Consultant Hired To Assist Section Foreman House National Registry, Conservancy Donor Cultivation

The Wayzata City Council approved the consulting services agreement with New History for the Wayzata Section Foreman House at Tuesday’s city council meeting.

Wayzata’s Section Foreman House
The council approved the consulting services agreement by a vote of 4-0. Council member Jeff Buchanan was absent.

You can review the agreement beginning on page 111 of the city council agenda.

Wayzata City Council Meeting July 7, 2020

The Section Foreman House is an historic structure that once housed railroad employees and their families beginning in the early 1900s.

The Wayzata house is believed to be the last building of its kind remaining on its original site.
Wayzata Section Foreman House Courtesy Deanne Straka
The City states that while the agreement is paid by the City of Wayzata, the Wayzata Conservancy has agreed to reimburse for the consulting services in full.
The agreement will allow New History to create and submit a National Register of Historic Places Nomination for the Section Foreman House.
The house will have more recognition and additional opportunities for grant funding for future renovations if the National Register nomination is approved.
In addition to the nomination, New History may help the Wayzata Conservancy with donor cultivation.

“The Conservancy at the City of Wayzata’s direction is excited to leverage the experience of the team at New History to fully explore and hopefully achieve a listing on the National Register of Historic Places (NRHP) in addition to exploring public and private funding sources to help preserve this important piece of Wayzata’s history,” said Conservancy Board Chair Andrew Mullin.
The submission of the National Register of Historic Places Nomination is expected to cost between $8,000 and $12,000 according to New History’s proposal. Donor cultivation for the Wayzata Conservancy would be approximately $2,500 to $5,000.
New History was hired by the City of Wayzata in 2019 for an exterior stabilization phase of the Section Foreman House. This included a conditions assessment update, construction documents for stabilization, a design framework for reuse and a plan for reuse.
The restoration and reuse of the Section Foreman House is a part of the Panoway (formerly Lake Effect) Phase 2. 
Phase 1, which includes current construction on Lake Street, is already underway.
Courtesy City of Wayzata
The City of Wayzata is seeking $10 million in bonding from the State of Minnesota to fund the second phase of Panoway. That phase will include: Restoring the Section Foreman House to create a community room and interactive learning center for history and the environment, creating a new Eco Park and shoreland restoration, lakeside boardwalk and community docks, Wayzata Depot park area enhancement.
The restoration of the Section Foreman House and creation of the Eco Park will cost approximately $2 million.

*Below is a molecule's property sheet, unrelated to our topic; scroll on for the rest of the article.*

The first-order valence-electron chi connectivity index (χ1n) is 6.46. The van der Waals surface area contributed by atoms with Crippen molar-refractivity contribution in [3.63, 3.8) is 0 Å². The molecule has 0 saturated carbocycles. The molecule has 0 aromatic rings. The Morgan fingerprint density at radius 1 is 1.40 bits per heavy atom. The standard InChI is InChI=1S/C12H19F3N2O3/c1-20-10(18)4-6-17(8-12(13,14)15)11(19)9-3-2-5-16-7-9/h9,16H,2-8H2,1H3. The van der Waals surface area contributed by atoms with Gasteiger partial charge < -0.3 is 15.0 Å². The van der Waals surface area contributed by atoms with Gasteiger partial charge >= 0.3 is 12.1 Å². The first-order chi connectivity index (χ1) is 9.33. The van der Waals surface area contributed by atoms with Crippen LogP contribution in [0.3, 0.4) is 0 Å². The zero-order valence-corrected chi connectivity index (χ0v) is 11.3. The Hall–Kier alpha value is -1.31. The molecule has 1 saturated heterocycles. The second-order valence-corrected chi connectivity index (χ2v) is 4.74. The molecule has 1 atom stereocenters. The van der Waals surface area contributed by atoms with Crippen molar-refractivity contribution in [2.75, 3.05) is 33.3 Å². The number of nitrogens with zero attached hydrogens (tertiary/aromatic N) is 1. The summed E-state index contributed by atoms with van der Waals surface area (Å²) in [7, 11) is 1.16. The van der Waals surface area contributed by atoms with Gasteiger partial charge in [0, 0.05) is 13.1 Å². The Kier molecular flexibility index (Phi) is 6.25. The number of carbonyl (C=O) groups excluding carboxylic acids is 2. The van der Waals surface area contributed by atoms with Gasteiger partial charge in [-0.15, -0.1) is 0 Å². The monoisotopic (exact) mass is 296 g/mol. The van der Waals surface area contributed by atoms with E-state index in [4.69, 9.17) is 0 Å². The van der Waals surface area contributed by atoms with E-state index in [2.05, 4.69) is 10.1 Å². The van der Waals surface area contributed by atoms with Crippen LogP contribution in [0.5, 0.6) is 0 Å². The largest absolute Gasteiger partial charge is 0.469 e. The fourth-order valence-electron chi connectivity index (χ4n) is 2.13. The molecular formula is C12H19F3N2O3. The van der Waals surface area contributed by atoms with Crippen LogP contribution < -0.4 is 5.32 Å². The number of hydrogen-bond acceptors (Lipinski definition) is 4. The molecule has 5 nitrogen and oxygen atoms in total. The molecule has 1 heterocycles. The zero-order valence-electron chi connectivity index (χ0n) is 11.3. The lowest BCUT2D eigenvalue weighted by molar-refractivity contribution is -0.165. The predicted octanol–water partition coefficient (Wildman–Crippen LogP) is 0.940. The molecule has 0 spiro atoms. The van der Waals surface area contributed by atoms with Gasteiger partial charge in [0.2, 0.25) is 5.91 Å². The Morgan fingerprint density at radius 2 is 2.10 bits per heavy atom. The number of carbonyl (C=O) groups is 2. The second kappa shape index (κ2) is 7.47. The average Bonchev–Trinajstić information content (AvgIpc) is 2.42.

Wayzata Section Foreman House History

The Section Foreman House was built in 1902.
Section foreman houses were popping up all along the expanding Great Northern Railroad to support the section foreman and their families. You could expect to see one every 20 miles or so. The section foreman oversaw keeping the rail in good repair.
These were simple homes. The Wayzata house is no exception. The home was originally 32 feet by 16 feet. It had two rooms each on the first and second levels. It cost $750 to build.
Through the years, the Section Foreman House underwent several changes, but the integrity of the original home was never diminished. In 1926, electrical lights were installed. A 100-foot pipeline was installed between the home and the city water main in 1938.
In 1943, the home was lifted to install a concrete foundation and basement. It was at this time that the home expanded; a first-level bedroom and living room increased the structure to 32 feet by 30 feet. A year later, toilet facilities and sewer lines were installed.
Dr. Charles N. Brooks bought the house from the railroad in the early 1960s. The following year, Brooks built a new entrance on the south end complete with a front porch and an expanded living room. The City of Wayzata acquired the home several decades later and has owned the house and the property since.

Panoway (Lake Effect) Background

In February of 2011, the city council appointed a Lakefront Task Force to research and provide a recommendation for the future of the City’s lakefront.

The city council adopted the Report of the Wayzata Lakefront Taskforce in January of 2012.

In March of 2014, the city council adopted the Wayzata Lakefront Final Framework Report.

Wayzata selected Civitas as the design team for the Lake Effect Signature Park schematic design in September of 2015.

On December 15, 2016, the city council approved an agreement with the Lake Effect Conservancy as a part of Resolution 29-2016 which defined the scope of the Lake Effect Project and its next steps.

That agreement states that the Conservancy will actively raise Private and Philanthropic Funding.


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